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Wednesday, June 8, 2011

Is the Use of Botox Getting Out of Hand?

by Debra Jaliman, MD

I’m known as the Botox doctor in New York, because I was one of the first to start using it twenty years ago. Obviously, I have nothing against Botox — when properly administered. Neither do my patients, who are so happy with their results they come back regularly to maintain their improved appearance.

But lately I’ve begun to wonder if we’ve gone too far in our obsession with Botox. A few weeks ago, I was interviewed for an article on Botox parties, which apparently are becoming the rage in gyms and people’s homes.

Let me be really clear here: Botox shots make you look better, but they are not just a beauty treatment –  they are a medical procedure. And medical procedures should be taken seriously and done in a doctor’s office, under surgical light, after taking a complete medical history, and with access to emergency care. Allergic reactions to Botox are rare, but they do happen, and more people than you’d think faint after getting shots — any kind of shots. Before the procedure, the face has to be cleaned carefully, due to the real risk of infection. Somehow I doubt that at a party or at a gym, proper sterile precautions are observed.

Another important point: if it’s the kind of Botox party where drinks are served, anybody getting shots is in for trouble. Alcohol thins the blood and increases the risk of bleeding and bruising. Usually, to do Botox correctly, the patient is injected with 10 to 15 shots, each administering tiny amounts. Think of what people will look like if they get a bruise at each injection site. And by the way, any doctor or nurse who just dumps Botox in one shot is not doing the job right, because the odds are that the patient will be left with a stiff, unnatural appearance … for the next few months.

I see the victims of these Botox parties frequently, because they come to me to repair the damage. They have no medical records showing how much Botox they received or where it was placed, something any responsible dermatologist would do, which makes it harder (although not impossible) to fix the uneven results. All I can say is, people who go to Botox parties are going to end up with more than they bargained for; not only will they have pay for the injections at the party, they will also have to pay for the subsequent visit to a dermatologist to fix the damage.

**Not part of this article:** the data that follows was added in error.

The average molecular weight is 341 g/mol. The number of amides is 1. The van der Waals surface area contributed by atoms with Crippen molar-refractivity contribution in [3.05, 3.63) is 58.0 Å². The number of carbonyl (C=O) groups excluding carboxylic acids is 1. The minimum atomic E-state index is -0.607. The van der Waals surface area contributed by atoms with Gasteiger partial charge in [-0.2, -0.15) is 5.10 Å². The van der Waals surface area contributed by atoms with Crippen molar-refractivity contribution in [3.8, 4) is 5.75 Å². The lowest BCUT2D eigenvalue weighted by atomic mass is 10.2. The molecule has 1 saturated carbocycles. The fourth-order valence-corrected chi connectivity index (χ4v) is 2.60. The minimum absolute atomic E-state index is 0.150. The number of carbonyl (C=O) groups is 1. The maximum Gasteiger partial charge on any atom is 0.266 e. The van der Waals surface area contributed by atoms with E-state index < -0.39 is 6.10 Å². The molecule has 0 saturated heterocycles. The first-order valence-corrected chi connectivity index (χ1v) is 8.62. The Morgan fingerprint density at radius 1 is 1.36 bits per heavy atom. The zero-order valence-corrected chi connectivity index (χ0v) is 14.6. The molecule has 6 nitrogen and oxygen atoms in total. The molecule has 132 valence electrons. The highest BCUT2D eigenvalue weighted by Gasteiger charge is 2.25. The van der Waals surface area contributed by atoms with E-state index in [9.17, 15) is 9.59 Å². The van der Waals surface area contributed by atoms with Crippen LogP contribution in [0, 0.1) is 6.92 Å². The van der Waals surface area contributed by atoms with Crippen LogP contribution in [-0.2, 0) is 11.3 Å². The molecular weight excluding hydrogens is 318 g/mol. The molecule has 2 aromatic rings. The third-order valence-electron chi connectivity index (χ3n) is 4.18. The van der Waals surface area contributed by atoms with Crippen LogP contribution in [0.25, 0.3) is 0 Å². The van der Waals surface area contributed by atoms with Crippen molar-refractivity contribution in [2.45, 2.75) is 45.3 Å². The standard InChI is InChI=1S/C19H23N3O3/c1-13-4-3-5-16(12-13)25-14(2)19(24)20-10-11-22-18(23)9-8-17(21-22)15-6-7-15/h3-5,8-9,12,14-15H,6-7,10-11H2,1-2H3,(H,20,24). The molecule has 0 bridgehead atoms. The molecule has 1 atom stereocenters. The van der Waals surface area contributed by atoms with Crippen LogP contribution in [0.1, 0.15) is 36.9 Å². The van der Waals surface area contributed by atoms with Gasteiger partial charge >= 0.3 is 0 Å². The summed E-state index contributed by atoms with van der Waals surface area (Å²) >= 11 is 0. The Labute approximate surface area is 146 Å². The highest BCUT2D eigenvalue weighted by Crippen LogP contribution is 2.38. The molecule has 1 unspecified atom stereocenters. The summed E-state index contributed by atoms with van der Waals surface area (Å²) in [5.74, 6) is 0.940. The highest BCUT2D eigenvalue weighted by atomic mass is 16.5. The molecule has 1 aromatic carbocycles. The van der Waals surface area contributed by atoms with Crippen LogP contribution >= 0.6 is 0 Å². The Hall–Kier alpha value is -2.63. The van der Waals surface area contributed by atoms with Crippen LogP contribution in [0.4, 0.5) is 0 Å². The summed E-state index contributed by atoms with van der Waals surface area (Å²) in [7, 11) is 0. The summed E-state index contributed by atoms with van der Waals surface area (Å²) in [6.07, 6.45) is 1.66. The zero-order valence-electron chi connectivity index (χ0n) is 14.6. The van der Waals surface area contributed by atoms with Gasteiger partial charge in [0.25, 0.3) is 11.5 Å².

But it wasn’t just Botox parties that made me reflect on our excessive dependence on Botox. Some of you may have seen the episode of Good Morning America last month where a San Francisco mother confessed to injecting her eight-year-old daughter’s face so she would look “better” for a little girls’ beauty pageant. I have to admit, I gasped in disbelief when I heard about this. I won’t go into my opinion (low) of children’s beauty pageants, but suffice to say that no child should EVER be subjected to Botox injections for cosmetic purposes (some do get it for serious medical reasons, like cerebral palsy or muscle disorders).  The mother recanted her story when she temporarily lost custody of her daughter, but it’s still a disturbing episode. And who knows if it’s true or not — it’s a very murky story.

Posted by: WebMD Blogs at 12:30 pm

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